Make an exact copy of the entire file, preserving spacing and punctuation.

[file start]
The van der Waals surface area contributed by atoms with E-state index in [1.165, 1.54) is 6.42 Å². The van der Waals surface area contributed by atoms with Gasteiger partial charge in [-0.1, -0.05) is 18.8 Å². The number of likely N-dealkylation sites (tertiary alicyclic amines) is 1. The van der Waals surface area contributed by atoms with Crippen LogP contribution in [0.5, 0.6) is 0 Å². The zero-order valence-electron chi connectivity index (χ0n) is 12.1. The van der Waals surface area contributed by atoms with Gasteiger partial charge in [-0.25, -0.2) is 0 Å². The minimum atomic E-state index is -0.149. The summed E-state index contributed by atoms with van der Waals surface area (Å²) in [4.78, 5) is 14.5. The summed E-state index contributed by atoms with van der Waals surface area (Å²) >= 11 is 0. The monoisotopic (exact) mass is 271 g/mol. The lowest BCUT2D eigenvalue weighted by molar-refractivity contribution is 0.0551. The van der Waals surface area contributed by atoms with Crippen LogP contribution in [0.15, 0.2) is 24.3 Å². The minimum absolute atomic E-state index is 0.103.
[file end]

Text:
The van der Waals surface area contributed by atoms with E-state index in [1.165, 1.54) is 6.42 Å². The van der Waals surface area contributed by atoms with Gasteiger partial charge in [-0.1, -0.05) is 18.8 Å². The number of likely N-dealkylation sites (tertiary alicyclic amines) is 1. The van der Waals surface area contributed by atoms with Crippen LogP contribution in [0.5, 0.6) is 0 Å². The zero-order valence-electron chi connectivity index (χ0n) is 12.1. The van der Waals surface area contributed by atoms with Gasteiger partial charge in [-0.25, -0.2) is 0 Å². The minimum atomic E-state index is -0.149. The summed E-state index contributed by atoms with van der Waals surface area (Å²) in [4.78, 5) is 14.5. The summed E-state index contributed by atoms with van der Waals surface area (Å²) >= 11 is 0. The monoisotopic (exact) mass is 271 g/mol. The lowest BCUT2D eigenvalue weighted by molar-refractivity contribution is 0.0551. The van der Waals surface area contributed by atoms with Crippen LogP contribution in [0.15, 0.2) is 24.3 Å². The minimum absolute atomic E-state index is 0.103.